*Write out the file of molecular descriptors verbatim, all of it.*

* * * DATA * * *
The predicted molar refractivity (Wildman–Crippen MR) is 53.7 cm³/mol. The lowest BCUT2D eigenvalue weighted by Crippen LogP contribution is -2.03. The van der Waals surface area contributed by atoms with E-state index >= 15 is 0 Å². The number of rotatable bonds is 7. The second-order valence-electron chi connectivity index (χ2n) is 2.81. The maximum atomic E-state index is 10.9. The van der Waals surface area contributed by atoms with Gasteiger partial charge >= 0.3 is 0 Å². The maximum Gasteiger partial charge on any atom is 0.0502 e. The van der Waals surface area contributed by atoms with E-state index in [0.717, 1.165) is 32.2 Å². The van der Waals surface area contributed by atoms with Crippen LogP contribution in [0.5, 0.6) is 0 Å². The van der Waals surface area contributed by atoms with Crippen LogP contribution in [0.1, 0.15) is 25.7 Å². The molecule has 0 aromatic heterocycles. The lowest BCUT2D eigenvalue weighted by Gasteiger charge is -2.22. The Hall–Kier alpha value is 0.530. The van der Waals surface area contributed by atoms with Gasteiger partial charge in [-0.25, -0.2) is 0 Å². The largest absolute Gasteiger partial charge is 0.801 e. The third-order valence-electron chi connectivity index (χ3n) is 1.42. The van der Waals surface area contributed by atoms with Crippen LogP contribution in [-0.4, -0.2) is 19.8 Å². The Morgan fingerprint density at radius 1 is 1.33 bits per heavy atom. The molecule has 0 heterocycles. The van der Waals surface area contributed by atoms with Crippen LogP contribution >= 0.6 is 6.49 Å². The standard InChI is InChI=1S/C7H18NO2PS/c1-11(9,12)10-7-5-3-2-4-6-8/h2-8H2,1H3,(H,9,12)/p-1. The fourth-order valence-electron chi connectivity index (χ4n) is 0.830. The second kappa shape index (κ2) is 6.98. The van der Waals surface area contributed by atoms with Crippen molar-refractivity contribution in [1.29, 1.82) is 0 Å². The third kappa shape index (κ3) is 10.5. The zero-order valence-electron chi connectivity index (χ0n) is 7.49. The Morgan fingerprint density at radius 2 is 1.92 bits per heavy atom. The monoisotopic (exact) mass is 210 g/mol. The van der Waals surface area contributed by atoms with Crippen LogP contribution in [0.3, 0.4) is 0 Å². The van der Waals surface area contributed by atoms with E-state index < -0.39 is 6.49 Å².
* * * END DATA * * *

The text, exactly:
The predicted molar refractivity (Wildman–Crippen MR) is 53.7 cm³/mol. The lowest BCUT2D eigenvalue weighted by Crippen LogP contribution is -2.03. The van der Waals surface area contributed by atoms with E-state index >= 15 is 0 Å². The number of rotatable bonds is 7. The second-order valence-electron chi connectivity index (χ2n) is 2.81. The maximum atomic E-state index is 10.9. The van der Waals surface area contributed by atoms with Gasteiger partial charge >= 0.3 is 0 Å². The maximum Gasteiger partial charge on any atom is 0.0502 e. The van der Waals surface area contributed by atoms with E-state index in [0.717, 1.165) is 32.2 Å². The van der Waals surface area contributed by atoms with Crippen LogP contribution in [0.5, 0.6) is 0 Å². The van der Waals surface area contributed by atoms with Crippen LogP contribution in [0.1, 0.15) is 25.7 Å². The molecule has 0 aromatic heterocycles. The lowest BCUT2D eigenvalue weighted by Gasteiger charge is -2.22. The Hall–Kier alpha value is 0.530. The van der Waals surface area contributed by atoms with Gasteiger partial charge in [-0.25, -0.2) is 0 Å². The largest absolute Gasteiger partial charge is 0.801 e. The third-order valence-electron chi connectivity index (χ3n) is 1.42. The van der Waals surface area contributed by atoms with Crippen LogP contribution in [-0.4, -0.2) is 19.8 Å². The Morgan fingerprint density at radius 1 is 1.33 bits per heavy atom. The molecule has 0 heterocycles. The van der Waals surface area contributed by atoms with Crippen LogP contribution >= 0.6 is 6.49 Å². The standard InChI is InChI=1S/C7H18NO2PS/c1-11(9,12)10-7-5-3-2-4-6-8/h2-8H2,1H3,(H,9,12)/p-1. The fourth-order valence-electron chi connectivity index (χ4n) is 0.830. The second kappa shape index (κ2) is 6.98. The van der Waals surface area contributed by atoms with Crippen molar-refractivity contribution in [1.29, 1.82) is 0 Å². The third kappa shape index (κ3) is 10.5. The zero-order valence-electron chi connectivity index (χ0n) is 7.49. The Morgan fingerprint density at radius 2 is 1.92 bits per heavy atom. The monoisotopic (exact) mass is 210 g/mol. The van der Waals surface area contributed by atoms with Crippen LogP contribution in [0.3, 0.4) is 0 Å². The van der Waals surface area contributed by atoms with E-state index < -0.39 is 6.49 Å².